Shirazeh Houshiary, The Songs of the Earth, 2021. Courtesy: the artist and Lisson Gallery

EL Going back to the origins of the themes for this section, I wanted to ask you about the presence of religion, mysticism and spirituality.

SP I think of it more conceptually. Sure, the section refers back to Buddhist and Hindu thought, but I was really thinking of it more as a structure that would enable a diversity of voices. In the end, these voices all intersect. Perhaps their philosophy towards the self and their philosophy toward the world is somehow related. I don't really feel like there's a place for religion per se, but there's certainly this strain of thinking about different forms of knowledge. It could be Claudia Martínez Garay and her interest in pre-Columbian ceramics, or Patricia Domínguez, spending time at CERN, and looking at quantum physics and how it might relate to indigenous plants and healing. It's really trying to think about the past and the future in a complex matrix. Indra's Net becomes this more complex, non-linear form within which to situate this range of conversations.

EL On this topic of time, could you tell us a bit more about that connection between ancestry and futurity, which I think comes out in several of the practices you're presenting?

SP I'm really pleased you have high- lighted this, because I don't really believe that those things are dichotomous. I actually feel like they are part of that same diamond. A lot of contemporary artists today are thinking about forms of knowledge that existed before the advent of colonialism or the advent of capitalism, not as something that comes from the past or remains in the past, but that is highly futuristic. The future is always implied, the future is always present, the future is always recurring – you see this with Dorothy Cross, Tuan Andrew Nguyen, Oscar Santillán and Clarissa Tossin. These concepts are not sitting on a linear pathway. They are reverberating and echoing and constantly being implicated.

Dorothy Cross, Jellyfish Lake, 2002., dvd 6 minutes. AP1 from an edition of 4 + 2AP. Courtesy of the artist and Kerlin
Dorothy Cross, Jellyfish Lake, 2002. Courtesy: the artist and Kerlin

EL Is there anything else you'd like to mention?

SP I'd like to say that I'm very grateful to the galleries who are coming to Frieze London for the first time and have shown us that trust because, of course, it's a leap of faith, and I don't take that for granted.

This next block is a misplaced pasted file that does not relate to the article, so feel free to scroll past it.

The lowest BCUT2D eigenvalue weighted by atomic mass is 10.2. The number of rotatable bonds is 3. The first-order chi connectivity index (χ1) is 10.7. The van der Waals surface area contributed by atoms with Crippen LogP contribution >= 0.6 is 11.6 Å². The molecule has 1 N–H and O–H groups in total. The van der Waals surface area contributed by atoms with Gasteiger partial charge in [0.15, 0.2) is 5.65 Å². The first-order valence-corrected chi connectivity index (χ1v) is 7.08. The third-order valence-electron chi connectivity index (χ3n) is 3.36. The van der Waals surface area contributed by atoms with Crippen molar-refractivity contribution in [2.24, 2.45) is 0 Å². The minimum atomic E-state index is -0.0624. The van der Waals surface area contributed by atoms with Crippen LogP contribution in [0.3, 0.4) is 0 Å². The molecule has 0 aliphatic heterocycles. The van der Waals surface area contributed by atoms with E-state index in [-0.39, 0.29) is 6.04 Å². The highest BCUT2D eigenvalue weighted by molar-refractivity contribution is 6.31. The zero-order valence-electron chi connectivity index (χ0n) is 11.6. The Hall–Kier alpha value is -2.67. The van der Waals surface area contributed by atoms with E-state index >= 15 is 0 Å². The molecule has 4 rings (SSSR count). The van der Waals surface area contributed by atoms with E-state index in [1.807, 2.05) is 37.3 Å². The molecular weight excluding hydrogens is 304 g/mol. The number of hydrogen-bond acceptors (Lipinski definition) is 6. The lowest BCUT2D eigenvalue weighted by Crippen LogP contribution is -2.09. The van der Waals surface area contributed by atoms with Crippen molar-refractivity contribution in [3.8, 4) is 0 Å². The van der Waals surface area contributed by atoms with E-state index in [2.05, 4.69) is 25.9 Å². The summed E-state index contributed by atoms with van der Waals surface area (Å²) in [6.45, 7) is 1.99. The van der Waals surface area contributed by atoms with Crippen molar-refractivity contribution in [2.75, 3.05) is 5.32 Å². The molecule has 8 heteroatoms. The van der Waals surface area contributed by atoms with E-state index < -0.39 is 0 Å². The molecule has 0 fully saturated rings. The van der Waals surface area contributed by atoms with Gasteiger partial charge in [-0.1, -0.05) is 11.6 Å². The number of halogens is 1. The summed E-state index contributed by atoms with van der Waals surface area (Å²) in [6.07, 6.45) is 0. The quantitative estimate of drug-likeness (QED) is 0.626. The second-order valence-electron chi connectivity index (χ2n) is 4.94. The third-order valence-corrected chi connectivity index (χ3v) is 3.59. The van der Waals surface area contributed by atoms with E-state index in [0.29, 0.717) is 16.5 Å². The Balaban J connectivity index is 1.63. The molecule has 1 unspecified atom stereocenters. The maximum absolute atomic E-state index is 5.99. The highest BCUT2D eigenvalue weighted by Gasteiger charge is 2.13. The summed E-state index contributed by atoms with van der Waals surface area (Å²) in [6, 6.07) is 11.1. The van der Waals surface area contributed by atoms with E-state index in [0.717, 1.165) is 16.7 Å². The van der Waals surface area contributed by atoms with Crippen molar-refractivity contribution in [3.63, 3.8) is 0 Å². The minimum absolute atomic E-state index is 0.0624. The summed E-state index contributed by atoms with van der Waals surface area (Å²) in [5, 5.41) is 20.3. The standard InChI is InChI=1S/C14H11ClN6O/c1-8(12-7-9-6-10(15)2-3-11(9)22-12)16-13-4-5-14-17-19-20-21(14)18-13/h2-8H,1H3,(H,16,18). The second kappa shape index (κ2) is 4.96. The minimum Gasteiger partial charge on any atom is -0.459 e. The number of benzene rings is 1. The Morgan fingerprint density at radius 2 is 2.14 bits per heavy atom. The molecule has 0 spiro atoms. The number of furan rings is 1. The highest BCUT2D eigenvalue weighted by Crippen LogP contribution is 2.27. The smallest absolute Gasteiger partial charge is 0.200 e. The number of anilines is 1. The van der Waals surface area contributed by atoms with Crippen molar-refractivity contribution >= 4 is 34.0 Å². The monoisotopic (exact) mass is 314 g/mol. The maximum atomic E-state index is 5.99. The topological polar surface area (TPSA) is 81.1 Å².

EL Absolutely. For us at the fair the section has really opened us up to some geographies that we haven't necessarily explored much in the past, such as Sri Lanka and Vietnam. Is there anything in particular that you've learned during this project that you'd like to talk about?

SP I'd say I felt very humbled by the fact that an old metaphor like Indra's Net has proven to have continuing reverberations for me. It is an ask on my part to request audiences to think about these principles of ethics, and how one becomes more finely tuned towards our actions and our thoughts and our words. Every single human being's actions help determine what happens next. You start reading what the Buddha was saying back in the fourth century – it's profound. We don't have to reinvent anything. Good thought, good action, good words. Try to do that every single day, you will understand just how hard it is. The Buddha said this more than 2,500 years ago. Think of Boris Johnson, think of Trump, think of Putin, think of what would happen if those three men applied that kind of thinking – imagine.

EL I think that makes a very good place to end. Thanks, Sandhini.

SP Thanks so much, Eva.

A fold out map accompanying the Indra's Net Special Section is available at participating booths.


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Main image: Shirazeh Houshiary, The Songs of the Earth, 2021. Courtesy: the artist and Lisson Gallery.

Eva Langret is Director of Frieze London. She lives in London, UK.

Sandhini Poddar is an art historian and Adjunct Curator at the Guggenheim Abu Dhabi Project. She lives in London, UK.